The Top 5 Announcements from Google Cloud Next '18
Dan Shi, Functional Consultant
From bringing intelligence to the enterprise to uniting the Cloud and On-Prem, here are the five biggest announcements to come out of Google Cloud Next '18.
1. AI and the Enterprise
Google Cloud Platform’s artificial intelligence (AI) feature took center stage at Next 2018. If your organization already uses G Suite, new features powered by AI will be coming in a few weeks to your favorite collaboration tools such as Hangouts, Docs, and Gmail. The three most anticipated features are Smart Reply, which can recognize urgent [Hangouts] messages and propose personalized responses; Smart Compose, which intelligently autocompletes emails using common phrases; and Grammar Suggestions, which builds on the spell-check function by identifying grammatical errors and suggesting corrections. Existing Google Voice users will also be happy about the access beta features that are integrated with Google AI and machine learning (ML) built specifically for the enterprise. Voicemail transcription and spam filtering mark a major step toward building automated platforms that can handle customer requests. Contact Center AI — a new scalable Google solution to connect businesses and customers — is still in its infancy, but further developments in AI are inevitable. While these advances offer Google customers the benefits of AI, their adoption depends on how seamlessly they are woven into the digital experience.
2. Cloud Build
Cloud Build is Google’s attempt to create a competitive service for managing the build, test, and deployment infrastructure — a complement to AWS CodeBuild and Azure’s Team Services. With Cloud Build, a business can leverage Google Compute Engine to ensure that robust pipelines will auto scale to a business. To speed up things, Cloud Build will spin up new resources as existing ones complete their respective jobs, which eliminates the bottleneck caused by traditional build queues. Plus, Cloud Build can use custom worker modes for businesses that are confined to on-premise build environments. Google Cloud Build offers the versatility of the cloud to empower application development and meet the growing needs of DevOps teams.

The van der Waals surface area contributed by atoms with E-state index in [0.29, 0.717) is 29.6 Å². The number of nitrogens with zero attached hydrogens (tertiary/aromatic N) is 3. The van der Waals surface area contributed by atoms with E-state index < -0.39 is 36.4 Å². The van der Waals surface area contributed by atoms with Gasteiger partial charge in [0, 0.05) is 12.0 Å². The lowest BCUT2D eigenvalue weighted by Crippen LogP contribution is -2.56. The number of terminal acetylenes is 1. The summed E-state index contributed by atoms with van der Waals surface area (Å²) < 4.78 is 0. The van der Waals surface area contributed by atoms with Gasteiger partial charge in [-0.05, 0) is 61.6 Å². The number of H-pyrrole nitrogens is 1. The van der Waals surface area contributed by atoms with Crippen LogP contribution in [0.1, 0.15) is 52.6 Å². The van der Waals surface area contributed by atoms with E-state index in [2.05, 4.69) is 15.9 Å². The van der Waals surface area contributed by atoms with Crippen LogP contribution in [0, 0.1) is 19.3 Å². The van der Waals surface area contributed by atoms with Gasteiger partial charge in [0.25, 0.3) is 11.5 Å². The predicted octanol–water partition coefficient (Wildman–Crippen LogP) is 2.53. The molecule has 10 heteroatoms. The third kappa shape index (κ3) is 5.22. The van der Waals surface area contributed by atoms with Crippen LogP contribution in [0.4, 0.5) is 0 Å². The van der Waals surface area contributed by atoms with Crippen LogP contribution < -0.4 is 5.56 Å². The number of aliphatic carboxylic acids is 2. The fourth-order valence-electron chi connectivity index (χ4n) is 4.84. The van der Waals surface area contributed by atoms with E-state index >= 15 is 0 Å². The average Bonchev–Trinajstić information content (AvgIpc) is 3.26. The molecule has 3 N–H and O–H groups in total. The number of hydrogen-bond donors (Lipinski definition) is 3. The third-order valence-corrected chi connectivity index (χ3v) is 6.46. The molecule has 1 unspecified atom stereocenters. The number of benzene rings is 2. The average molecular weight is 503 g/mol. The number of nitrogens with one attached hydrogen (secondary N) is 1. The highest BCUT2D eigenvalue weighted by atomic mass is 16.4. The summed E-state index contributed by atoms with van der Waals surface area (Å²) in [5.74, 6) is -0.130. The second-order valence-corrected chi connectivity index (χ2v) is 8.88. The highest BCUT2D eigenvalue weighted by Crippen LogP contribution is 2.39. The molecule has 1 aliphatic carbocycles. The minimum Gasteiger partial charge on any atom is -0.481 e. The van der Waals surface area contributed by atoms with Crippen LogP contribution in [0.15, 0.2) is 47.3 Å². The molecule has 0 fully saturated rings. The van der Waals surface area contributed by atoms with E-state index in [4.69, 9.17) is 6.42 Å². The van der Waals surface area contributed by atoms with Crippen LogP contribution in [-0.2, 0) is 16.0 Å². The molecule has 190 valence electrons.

3. Cloud AutoML Vision, Natural Language, and Translation
With the introduction of Cloud AutoML, Google lowers the barriers to bring AI into an enterprise. Cloud AutoML can help businesses solve machine-learning problems in three areas: Vision, Natural Language, and Translation.
Google has invested capital and countless hours in creating a cloud environment that can be scaled as a business grows, and in the development process Google has amassed tons of data. With these data and infrastructure, Google built and trained some leading ML models using capital and data that startups don’t have. Now that Google’s done the hard part, companies can customize Cloud AutoML without needing to reinvent the wheel. For example, with AutoML Vision, you provide only a set of images with labels specific to your use, and Google Cloud takes care of the rest, leaving you with a trained computer vision model ready for any application.
This leaves companies to focus on delivering best-in-class AI. For example, research facilities studying skin cancer detection or retail shops selling merchandise from pictures can focus on designing beautiful user experiences, web apps, and mobile apps; they don’t need to hire a team of data scientists.
4. Istio and Google Cloud Services Platform